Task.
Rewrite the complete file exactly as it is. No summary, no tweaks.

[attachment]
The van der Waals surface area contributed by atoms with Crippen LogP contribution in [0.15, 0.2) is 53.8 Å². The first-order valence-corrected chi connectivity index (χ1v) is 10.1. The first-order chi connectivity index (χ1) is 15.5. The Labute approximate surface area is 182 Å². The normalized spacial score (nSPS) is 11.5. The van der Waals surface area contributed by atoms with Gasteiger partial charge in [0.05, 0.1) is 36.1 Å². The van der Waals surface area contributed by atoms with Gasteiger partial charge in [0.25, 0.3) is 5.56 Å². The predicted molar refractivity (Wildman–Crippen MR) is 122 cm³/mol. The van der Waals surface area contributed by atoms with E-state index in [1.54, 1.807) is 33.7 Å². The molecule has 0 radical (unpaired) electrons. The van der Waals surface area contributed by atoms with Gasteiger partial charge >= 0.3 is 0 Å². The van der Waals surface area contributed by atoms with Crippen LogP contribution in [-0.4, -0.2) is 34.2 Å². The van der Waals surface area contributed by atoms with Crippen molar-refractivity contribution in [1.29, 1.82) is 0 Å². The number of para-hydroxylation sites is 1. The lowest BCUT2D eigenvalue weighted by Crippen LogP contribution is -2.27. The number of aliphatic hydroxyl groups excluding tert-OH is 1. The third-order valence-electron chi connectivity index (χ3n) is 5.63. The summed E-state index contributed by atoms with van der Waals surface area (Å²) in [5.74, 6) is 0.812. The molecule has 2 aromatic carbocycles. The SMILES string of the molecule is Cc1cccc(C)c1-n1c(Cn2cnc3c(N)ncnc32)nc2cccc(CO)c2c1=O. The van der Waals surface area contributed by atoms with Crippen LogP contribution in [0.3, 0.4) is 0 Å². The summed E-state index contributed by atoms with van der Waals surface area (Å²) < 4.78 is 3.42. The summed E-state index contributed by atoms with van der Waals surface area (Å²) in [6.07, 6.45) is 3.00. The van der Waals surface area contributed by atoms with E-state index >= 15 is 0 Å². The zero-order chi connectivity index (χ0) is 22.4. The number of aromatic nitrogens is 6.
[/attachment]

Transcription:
The van der Waals surface area contributed by atoms with Crippen LogP contribution in [0.15, 0.2) is 53.8 Å². The first-order valence-corrected chi connectivity index (χ1v) is 10.1. The first-order chi connectivity index (χ1) is 15.5. The Labute approximate surface area is 182 Å². The normalized spacial score (nSPS) is 11.5. The van der Waals surface area contributed by atoms with Gasteiger partial charge in [0.05, 0.1) is 36.1 Å². The van der Waals surface area contributed by atoms with Gasteiger partial charge in [0.25, 0.3) is 5.56 Å². The predicted molar refractivity (Wildman–Crippen MR) is 122 cm³/mol. The van der Waals surface area contributed by atoms with E-state index in [1.54, 1.807) is 33.7 Å². The molecule has 0 radical (unpaired) electrons. The van der Waals surface area contributed by atoms with Gasteiger partial charge >= 0.3 is 0 Å². The van der Waals surface area contributed by atoms with Crippen LogP contribution in [-0.4, -0.2) is 34.2 Å². The van der Waals surface area contributed by atoms with Crippen molar-refractivity contribution in [1.29, 1.82) is 0 Å². The number of para-hydroxylation sites is 1. The lowest BCUT2D eigenvalue weighted by Crippen LogP contribution is -2.27. The number of aliphatic hydroxyl groups excluding tert-OH is 1. The third-order valence-electron chi connectivity index (χ3n) is 5.63. The summed E-state index contributed by atoms with van der Waals surface area (Å²) in [5.74, 6) is 0.812. The molecule has 2 aromatic carbocycles. The SMILES string of the molecule is Cc1cccc(C)c1-n1c(Cn2cnc3c(N)ncnc32)nc2cccc(CO)c2c1=O. The van der Waals surface area contributed by atoms with Crippen LogP contribution in [0.3, 0.4) is 0 Å². The summed E-state index contributed by atoms with van der Waals surface area (Å²) < 4.78 is 3.42. The summed E-state index contributed by atoms with van der Waals surface area (Å²) in [6.07, 6.45) is 3.00. The van der Waals surface area contributed by atoms with E-state index >= 15 is 0 Å². The zero-order chi connectivity index (χ0) is 22.4. The number of aromatic nitrogens is 6.